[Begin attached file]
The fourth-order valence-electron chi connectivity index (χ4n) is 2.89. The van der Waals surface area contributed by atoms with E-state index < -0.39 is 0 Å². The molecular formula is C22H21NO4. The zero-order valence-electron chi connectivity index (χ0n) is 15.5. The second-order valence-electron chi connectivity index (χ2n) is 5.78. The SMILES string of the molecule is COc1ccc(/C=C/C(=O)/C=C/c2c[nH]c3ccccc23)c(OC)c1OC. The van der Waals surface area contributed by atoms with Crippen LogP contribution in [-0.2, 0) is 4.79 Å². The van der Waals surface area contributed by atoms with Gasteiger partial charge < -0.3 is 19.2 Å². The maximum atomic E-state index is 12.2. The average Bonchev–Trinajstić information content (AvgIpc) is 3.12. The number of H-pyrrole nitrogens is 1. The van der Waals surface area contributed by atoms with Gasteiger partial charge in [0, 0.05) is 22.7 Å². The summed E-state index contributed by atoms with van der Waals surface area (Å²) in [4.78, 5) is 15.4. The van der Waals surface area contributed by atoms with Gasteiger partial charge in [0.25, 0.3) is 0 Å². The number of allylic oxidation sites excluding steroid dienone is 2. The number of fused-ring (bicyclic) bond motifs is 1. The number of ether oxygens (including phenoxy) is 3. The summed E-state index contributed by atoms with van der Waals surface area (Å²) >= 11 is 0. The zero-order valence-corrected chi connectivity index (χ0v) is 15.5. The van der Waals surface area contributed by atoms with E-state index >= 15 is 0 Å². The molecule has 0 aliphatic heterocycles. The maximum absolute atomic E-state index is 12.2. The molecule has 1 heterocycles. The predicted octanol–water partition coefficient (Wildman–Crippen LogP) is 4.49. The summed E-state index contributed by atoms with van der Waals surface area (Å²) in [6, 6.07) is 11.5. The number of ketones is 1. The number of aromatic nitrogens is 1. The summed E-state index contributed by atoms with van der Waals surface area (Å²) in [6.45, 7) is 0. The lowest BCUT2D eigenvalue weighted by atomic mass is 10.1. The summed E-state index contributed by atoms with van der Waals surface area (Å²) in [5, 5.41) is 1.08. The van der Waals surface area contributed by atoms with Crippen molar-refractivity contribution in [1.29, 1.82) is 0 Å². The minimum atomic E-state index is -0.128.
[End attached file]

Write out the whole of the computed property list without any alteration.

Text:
The fourth-order valence-electron chi connectivity index (χ4n) is 2.89. The van der Waals surface area contributed by atoms with E-state index < -0.39 is 0 Å². The molecular formula is C22H21NO4. The zero-order valence-electron chi connectivity index (χ0n) is 15.5. The second-order valence-electron chi connectivity index (χ2n) is 5.78. The SMILES string of the molecule is COc1ccc(/C=C/C(=O)/C=C/c2c[nH]c3ccccc23)c(OC)c1OC. The van der Waals surface area contributed by atoms with Crippen LogP contribution in [-0.2, 0) is 4.79 Å². The van der Waals surface area contributed by atoms with Gasteiger partial charge < -0.3 is 19.2 Å². The maximum atomic E-state index is 12.2. The average Bonchev–Trinajstić information content (AvgIpc) is 3.12. The number of H-pyrrole nitrogens is 1. The van der Waals surface area contributed by atoms with Gasteiger partial charge in [0, 0.05) is 22.7 Å². The summed E-state index contributed by atoms with van der Waals surface area (Å²) in [4.78, 5) is 15.4. The van der Waals surface area contributed by atoms with Gasteiger partial charge in [0.25, 0.3) is 0 Å². The number of allylic oxidation sites excluding steroid dienone is 2. The number of fused-ring (bicyclic) bond motifs is 1. The number of ether oxygens (including phenoxy) is 3. The summed E-state index contributed by atoms with van der Waals surface area (Å²) >= 11 is 0. The zero-order valence-corrected chi connectivity index (χ0v) is 15.5. The van der Waals surface area contributed by atoms with E-state index >= 15 is 0 Å². The molecule has 0 aliphatic heterocycles. The maximum absolute atomic E-state index is 12.2. The molecule has 1 heterocycles. The predicted octanol–water partition coefficient (Wildman–Crippen LogP) is 4.49. The summed E-state index contributed by atoms with van der Waals surface area (Å²) in [6, 6.07) is 11.5. The number of ketones is 1. The number of aromatic nitrogens is 1. The summed E-state index contributed by atoms with van der Waals surface area (Å²) in [6.45, 7) is 0. The lowest BCUT2D eigenvalue weighted by atomic mass is 10.1. The summed E-state index contributed by atoms with van der Waals surface area (Å²) in [5, 5.41) is 1.08. The van der Waals surface area contributed by atoms with Crippen molar-refractivity contribution in [1.29, 1.82) is 0 Å². The minimum atomic E-state index is -0.128.